What is Price Action Trading?
Price action is a trading method that will allow you to understand the market and make subjective trading decisions that are based on the actual and recent price movements. In this form of trading, you do not rely on technical indicators or fundamental analysis. The trading decisions are based on the naked price chart, which means there are no lagging indicators outside of the moving averages. All financial markets generate data about the price movement in the market over a period of time. You can see this data on the price charts which will show the actions and beliefs of the participants who are trading in a market over a certain period of time. Such actions or beliefs are shown on the price chart of the market in the form of price action.
Popularity of price action trading
The vast majority of market participants strongly believe that forecasting asset prices is next to impossible because there are so many factors that can influence the prices of these assets. Indeed, it is very difficult to develop a perfect system that will work regardless of the ever-changing market cycles & trends.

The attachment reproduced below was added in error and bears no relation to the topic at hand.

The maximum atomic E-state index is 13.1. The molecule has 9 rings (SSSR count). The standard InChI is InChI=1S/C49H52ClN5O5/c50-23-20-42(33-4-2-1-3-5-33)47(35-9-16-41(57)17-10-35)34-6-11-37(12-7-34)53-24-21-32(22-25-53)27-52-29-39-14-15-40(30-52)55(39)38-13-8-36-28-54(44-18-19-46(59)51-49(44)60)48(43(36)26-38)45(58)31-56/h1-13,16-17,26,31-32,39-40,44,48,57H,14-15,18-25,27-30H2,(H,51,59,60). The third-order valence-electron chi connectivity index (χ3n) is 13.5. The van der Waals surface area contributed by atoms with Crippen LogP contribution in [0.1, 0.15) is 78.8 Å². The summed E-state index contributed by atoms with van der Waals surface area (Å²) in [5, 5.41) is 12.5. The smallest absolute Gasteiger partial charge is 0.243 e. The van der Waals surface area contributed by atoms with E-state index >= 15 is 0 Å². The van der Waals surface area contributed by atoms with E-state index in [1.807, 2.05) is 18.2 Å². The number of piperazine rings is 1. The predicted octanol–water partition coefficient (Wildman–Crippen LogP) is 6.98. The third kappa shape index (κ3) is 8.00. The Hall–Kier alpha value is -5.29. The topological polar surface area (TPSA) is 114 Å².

However, it has been observed that asset price movements in the near term can at times be correctly estimated using a combination of past price data and some basic knowledge of technical analysis. This is precisely where the price action trading strategy comes into the picture.
Price action at its core is very simple and easy to grasp even by budding traders. Another plus point is that it works really well across multiple asset classes such as stocks, commodities and can even be applied in the forex and crypto markets.
Why Does Price Action Work?
As technical traders, it’s important for us not to get too distracted with why something works. When I first started trading Forex in 2007, I was constantly trying to figure things out. Technical, fundamental, you name it. I would reverse-engineer anything I could get my hands on.
Having been through that experience, I can tell you that a far better use of your time is to practice identifying these levels on your charts. Let’s leave the in-depth analysis to the fundamental traders.
But I suppose it couldn’t hurt to at least know the basics. And it may prove beneficial for some, so let’s briefly touch on why price action works.
How Price Action Works?